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EIS Alert: Don’t put Transplant Patients in Negative Pressure Rooms
May 10th, 2016
By Gary Evans, AHC Media Senior Staff Writer
Medical detectives with the CDC’s Epidemic Intelligence Service (EIS) are warning infection preventionists and their colleagues not to place solid-organ transplant patients in negative pressure isolation rooms.
An investigation recently presented in Atlanta at the annual EIS conference has linked placement in a negative pressure isolation room to three mucormycosis fungal infections in heart and lung transplant recipients last year at an acute care hospital in Pennsylvania.
"At the time of investigation two of the three probable case patients were deceased,” says lead investigator and EIS officer Amber M. Vasquez, MD. “These were patients who were very ill, who had solid organ transplants and multiple medical problems, so I can’t tell you with certainty whether or not the infection contributed to their death.”
As infection preventionists are well aware, negative pressure systems pull air into the room and thus protect others from patients isolated for tuberculosis or airborne viruses like measles. The perfect storm in this situation was that there was ongoing construction at the unidentified hospital, meaning dust and molds released into the air would be pulled into the room via the negative pressure.
Positive pressure where air flows out to hallways is recommended for bone marrow transplant patients, but there is no specific recommendation to do so for solid organ transplants, Vasquez says.
“The current guidelines actually don’t recommend that solid organ transplant patients avoid negative pressure rooms,” she tells Hospital Infection Control & Prevention. “The likely reason that the patients were in that room was that it was a little bit larger of a room, but ultimately the guidelines don’t necessarily state that negative pressure rooms should be avoided for solid organs transplant patients. That’s why we are trying to disseminate this and recommend specifically avoiding negative pressure rooms for immunocompromised patients unless it is medically or clinically indicated.”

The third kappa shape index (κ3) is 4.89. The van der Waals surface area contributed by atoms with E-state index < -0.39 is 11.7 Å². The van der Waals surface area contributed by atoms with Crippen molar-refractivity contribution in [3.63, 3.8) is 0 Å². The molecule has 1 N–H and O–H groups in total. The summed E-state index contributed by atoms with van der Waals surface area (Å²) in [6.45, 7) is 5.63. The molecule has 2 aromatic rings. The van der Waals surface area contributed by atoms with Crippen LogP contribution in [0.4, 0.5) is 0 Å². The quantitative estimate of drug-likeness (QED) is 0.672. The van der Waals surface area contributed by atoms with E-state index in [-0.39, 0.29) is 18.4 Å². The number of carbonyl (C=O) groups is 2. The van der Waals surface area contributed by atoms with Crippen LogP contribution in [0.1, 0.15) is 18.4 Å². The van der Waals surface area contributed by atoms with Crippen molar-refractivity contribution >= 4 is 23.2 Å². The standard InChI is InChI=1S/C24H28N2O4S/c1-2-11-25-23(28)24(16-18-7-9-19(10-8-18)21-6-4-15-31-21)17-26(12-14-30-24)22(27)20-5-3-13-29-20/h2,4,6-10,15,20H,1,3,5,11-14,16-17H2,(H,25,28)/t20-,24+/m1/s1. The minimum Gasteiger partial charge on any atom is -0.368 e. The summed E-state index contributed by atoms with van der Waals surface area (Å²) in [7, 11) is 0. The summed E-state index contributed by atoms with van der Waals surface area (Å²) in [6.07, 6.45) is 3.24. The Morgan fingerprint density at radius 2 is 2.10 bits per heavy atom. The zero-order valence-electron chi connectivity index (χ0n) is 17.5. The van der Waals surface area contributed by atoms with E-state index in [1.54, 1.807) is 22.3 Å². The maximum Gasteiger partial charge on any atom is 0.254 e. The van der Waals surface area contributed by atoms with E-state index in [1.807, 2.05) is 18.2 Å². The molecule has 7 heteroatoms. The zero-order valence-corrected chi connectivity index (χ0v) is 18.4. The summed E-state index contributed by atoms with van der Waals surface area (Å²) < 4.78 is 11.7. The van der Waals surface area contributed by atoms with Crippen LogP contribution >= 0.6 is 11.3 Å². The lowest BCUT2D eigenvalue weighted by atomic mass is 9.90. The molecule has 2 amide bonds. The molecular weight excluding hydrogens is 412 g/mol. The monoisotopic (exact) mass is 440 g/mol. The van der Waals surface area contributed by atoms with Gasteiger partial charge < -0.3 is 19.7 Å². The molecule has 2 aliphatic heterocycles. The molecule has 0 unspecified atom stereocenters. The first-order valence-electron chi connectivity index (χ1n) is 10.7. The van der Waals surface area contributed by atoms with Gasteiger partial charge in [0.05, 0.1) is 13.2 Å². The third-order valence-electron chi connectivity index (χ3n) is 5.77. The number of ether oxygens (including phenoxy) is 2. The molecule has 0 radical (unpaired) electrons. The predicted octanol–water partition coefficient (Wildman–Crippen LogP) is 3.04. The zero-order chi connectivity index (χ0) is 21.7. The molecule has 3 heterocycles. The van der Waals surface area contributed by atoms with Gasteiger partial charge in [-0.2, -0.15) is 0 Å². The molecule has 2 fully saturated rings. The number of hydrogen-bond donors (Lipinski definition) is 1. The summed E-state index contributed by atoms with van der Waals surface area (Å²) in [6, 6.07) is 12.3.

The EIS investigators were perhaps a bit generous in concluding that “the probable case-patients had no documented indication for negative-pressure isolation.” Indeed, it seems strongly counter-intuitive to place any non-infectious immunocompromised patient in room that is going to draw any floating threat toward them. However, since the CDC followed standard procedures and did not identify the hospital, it is not known whether there was an airflow engineering problem or clinicians were simply unaware that the room was under negative pressure.
For more on this story see the June 2016 issue of Hospital Infection Control & Prevention.